She’s also super mom, super physically fit and looks 25 when in reality she’s quite a bit older.

I want to be like her.

Or more like her because I know, for me, I can’t be quite that dedicated. I do enjoy the occasional Diet Coke or cupcake.

But really, she’s my health hero.

While this recipe isn’t Lesley-approved (only because I didn’t run it by her), it is Lesley-inspired.

She makes salads in Mason jars and eats them for lunches on the go. I love a hot lunch, and I REALLY love soup or soup-like meals. These jars are something I can control what goes in and how I eat them.

Plus, they’re super easy and portable!

Healthy Noodle Bowls

Ingredients: (listed per jar)
1/2 cup protein, such as cooked shredded chicken, shrimp, slices of beef or pork, cubed tofu, etc.
1/4 tsp soy sauce
1/4 tsp Sriracha
1/4 tsp lime juice
1 chicken stock bouillon cube or 1/2 spoonful chicken broth paste
1 pkg dried rice stick noodles
vegetables, such as spinach, shredded carrots, julienned red peppers, cabbage, green onions, diced onions, small broccoli or cauliflower florets, sliced mushrooms

Prepare 4 to 5 clean, dry Mason jars for the week.

Create an assembly line by lining up all your jars and ingredients.

Start with wet ingredients on the bottom, pouring lime juice, Sriracha, soy sauce, and chicken broth paste or bouillon onto the bottom of the jar, then add protein.

Top with vegetables and then dry rice noodles, dividing between jars. Add any dry seasonings. Seal jar.

When ready to eat, boil 1 cup water (or equivalent measure to 2/3 the volume of the jar). Pour boiling water into jar; let sit for 2 minutes. Stir and eat.

You can make any combination of flavors, proteins and vegetables for these healthy, fun jars.

View this recipe to print or add items to My Shopping List.

Product Talk: Talk O’ Texas Crisp Okra Pickles

Talk O’ Texas Crisp Okra PicklesWe all know that being from the true South means we know our way around a kitchen and a cast-iron skillet.

We also love things like cornbread, beans and rice, and okra.

Oh my, do I love okra.

These Talk O’ Texas Crisp Okra Pickles are one of my favorite snacks.

They’re from Texas (no arguing Southern origins there), and they’ve been produced in Central Texas since the 1940s. First sold at Neiman Marcus, the Okra Pickles are hand-packed for the highest quality and flavor.

These delightful okra pickles are low-calorie, low-carb and go through a five-step quality assurance process before being jarred and shipped out to your local Brookshire’s. In hot or mild flavors, they are delicious in a Bloody Mary, a martini, chopped up for cornbread or served on a relish tray.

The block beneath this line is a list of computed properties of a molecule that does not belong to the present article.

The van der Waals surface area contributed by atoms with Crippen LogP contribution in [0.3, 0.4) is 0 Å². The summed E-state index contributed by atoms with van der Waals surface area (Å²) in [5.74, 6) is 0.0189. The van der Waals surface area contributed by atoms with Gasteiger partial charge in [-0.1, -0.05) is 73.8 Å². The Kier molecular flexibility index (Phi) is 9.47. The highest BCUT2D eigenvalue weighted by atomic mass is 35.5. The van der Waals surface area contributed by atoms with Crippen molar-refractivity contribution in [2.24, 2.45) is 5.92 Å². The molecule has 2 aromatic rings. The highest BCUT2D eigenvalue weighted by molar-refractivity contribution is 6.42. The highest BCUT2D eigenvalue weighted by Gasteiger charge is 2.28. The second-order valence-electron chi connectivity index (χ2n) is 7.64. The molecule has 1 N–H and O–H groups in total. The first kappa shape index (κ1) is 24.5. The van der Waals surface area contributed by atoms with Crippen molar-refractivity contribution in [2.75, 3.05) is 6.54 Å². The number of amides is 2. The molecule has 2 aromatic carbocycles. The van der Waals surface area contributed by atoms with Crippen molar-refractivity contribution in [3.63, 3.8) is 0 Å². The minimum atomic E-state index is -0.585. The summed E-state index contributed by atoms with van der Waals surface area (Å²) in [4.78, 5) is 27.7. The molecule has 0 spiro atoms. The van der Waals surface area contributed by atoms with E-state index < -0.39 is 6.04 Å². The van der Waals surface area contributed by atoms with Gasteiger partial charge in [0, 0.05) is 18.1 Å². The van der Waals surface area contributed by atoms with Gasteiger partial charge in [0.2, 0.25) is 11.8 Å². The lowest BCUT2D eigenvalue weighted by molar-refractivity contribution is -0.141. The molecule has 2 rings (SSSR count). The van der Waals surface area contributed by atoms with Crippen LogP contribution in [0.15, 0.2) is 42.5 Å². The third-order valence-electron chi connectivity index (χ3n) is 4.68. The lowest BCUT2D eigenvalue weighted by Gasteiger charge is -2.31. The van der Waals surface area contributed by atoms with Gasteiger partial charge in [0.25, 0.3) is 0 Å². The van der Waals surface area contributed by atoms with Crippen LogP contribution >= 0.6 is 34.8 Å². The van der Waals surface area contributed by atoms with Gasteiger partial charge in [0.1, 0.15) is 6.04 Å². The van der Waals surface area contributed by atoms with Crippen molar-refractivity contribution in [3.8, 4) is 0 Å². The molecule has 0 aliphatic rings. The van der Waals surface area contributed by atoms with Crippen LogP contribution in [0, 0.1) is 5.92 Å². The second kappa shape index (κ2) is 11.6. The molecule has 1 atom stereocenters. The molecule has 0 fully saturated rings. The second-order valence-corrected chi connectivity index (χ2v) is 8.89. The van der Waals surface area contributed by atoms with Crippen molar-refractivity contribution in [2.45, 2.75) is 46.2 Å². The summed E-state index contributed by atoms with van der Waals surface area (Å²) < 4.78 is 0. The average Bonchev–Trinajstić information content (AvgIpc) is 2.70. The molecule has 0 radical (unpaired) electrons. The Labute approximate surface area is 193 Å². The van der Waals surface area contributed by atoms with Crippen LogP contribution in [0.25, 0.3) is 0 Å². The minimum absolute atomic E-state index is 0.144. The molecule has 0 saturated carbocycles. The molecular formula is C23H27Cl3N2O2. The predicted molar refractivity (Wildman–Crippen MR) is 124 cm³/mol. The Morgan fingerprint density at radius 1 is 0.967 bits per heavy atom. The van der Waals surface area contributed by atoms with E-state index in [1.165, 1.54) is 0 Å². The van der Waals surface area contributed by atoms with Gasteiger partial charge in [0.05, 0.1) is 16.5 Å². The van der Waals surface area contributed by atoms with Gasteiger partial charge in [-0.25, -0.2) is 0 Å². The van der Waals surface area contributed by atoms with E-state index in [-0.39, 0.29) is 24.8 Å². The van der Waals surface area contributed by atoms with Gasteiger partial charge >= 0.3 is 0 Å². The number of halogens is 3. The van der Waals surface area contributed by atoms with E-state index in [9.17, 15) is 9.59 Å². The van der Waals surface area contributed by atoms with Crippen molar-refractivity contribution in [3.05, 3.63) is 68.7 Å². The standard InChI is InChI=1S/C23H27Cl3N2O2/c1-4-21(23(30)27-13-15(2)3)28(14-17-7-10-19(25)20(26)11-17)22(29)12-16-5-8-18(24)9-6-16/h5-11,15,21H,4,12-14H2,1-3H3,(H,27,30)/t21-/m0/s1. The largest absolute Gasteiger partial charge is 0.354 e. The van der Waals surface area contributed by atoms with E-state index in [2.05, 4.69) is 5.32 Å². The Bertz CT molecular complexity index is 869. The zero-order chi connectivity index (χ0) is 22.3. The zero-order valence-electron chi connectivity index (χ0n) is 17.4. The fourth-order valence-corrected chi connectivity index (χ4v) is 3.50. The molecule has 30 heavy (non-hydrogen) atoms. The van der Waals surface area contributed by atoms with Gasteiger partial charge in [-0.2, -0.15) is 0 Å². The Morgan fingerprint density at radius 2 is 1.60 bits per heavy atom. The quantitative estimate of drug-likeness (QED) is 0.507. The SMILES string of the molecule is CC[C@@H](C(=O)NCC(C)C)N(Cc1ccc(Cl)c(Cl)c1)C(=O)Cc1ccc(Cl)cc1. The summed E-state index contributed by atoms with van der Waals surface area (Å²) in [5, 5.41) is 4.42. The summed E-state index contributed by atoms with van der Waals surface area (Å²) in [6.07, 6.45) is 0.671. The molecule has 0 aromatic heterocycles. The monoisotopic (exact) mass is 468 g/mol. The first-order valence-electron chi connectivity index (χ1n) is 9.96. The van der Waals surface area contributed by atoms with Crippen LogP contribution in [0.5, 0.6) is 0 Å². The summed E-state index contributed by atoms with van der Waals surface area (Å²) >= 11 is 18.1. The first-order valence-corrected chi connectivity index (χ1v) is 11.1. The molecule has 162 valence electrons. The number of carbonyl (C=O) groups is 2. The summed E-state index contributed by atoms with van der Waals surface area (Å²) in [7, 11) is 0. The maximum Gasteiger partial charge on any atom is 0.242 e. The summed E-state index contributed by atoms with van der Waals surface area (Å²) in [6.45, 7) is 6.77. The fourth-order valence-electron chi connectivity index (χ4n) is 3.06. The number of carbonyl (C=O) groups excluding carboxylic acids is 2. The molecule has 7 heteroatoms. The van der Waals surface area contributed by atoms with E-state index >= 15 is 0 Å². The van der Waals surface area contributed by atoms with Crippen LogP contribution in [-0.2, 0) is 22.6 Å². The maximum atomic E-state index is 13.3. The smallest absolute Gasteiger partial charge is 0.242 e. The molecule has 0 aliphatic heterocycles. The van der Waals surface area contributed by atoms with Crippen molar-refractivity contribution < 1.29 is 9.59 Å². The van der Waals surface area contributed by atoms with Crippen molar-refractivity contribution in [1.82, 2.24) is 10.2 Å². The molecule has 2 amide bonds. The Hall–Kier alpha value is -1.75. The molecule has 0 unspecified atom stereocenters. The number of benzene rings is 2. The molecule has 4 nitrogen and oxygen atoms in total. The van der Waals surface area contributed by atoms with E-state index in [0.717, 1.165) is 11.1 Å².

Healthy Living: Health Trends 2017

Health Trends 2017It’s January, so everyone is thinking about getting healthier, eating healthy or just generally being healthier.

I looked up the top health trends in 2017 because there’s something “new” and “hot” every year, right? I cross-referenced a number of websites to come up with this list of trends for the new year.

  1. Foods that fight inflammation, like turmeric and ginger tea, and substituting vegetables for grains and starches.
  2. Wellness travel, like taking yoga classes in Costa Rica or going on a hiking vacation in Colorado.
  3. Plant proteins instead of animal proteins. Think pea protein and hemp protein as substitutes for your beef or chicken.
  4. Have you noticed all the hair, skin and nail products on the market these days? Thank collagen and biotin for that, and for your strong hair and long nails.
  5. Franchised fitness clubs, like OrangeTheory and Pure Barre.
  6. Functional beverages. These are not shakes or smoothies, nor are they energy drinks or vitamin waters. Instead, they’re billed as “medicinal” and come in tonic or shot-sized servings.
  7. Clean inside and out. Less makeup. Less alcohol. Fewer ingredients. No preservatives. Less is more, in pretty much everything health and beauty-related.
  8. Rapid recovery in the form of cryogenics or other ways to restore your body quickly.
  9. Full fat foods are fine, but think olive oil not ice cream.
  10. Once again, wearable tech and body weight-training stay as popular as they were last year.
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Healthy Living: Fresh Kiwi

KiwiMy older son LOVES kiwi in his lunch. It’s a good thing that it’s in season now, too. I pack it with a plastic knife and spoon, so he can cut it in half horizontally and scoop out the good stuff with his spoon. You can eat the skin, but most people prefer to skip it.

Kiwi, native to Australia, are packed with vitamin C. In fact, one kiwi provides 273 percent of your recommended daily allowance, and studies have shown that eating kiwi may even help to prevent or ward off colds.

They also have vitamin K, vitamin E, folate and potassium. They also have a ton of antioxidants and are a great source of fiber.

Studies have also shown that eating kiwi helps lower blood pressure and reduces the risk of blood clots.

Kiwis are usually eaten raw as is, but you can slice them into a salad or mix into a fruit salad.

Healthy Living: Staying Healthy

Staying HealthySo far this year, I’ve had strep throat twice and a wicked cold in between.

That’s not a great way to kick off the winter holidays.

Sometimes, you can’t help catching a virus, but there are everyday ways you can help keep yourself healthy and better your odds of not getting sick.

First of all, if you ARE sick, limit your exposure to healthy people. Don’t go to work. I repeat, do not go to work. Chances are that you can stay home until you’re not contagious. Don’t cough your way through the grocery store, the library, your kids’ school, church or any place else where large groups of people congregate.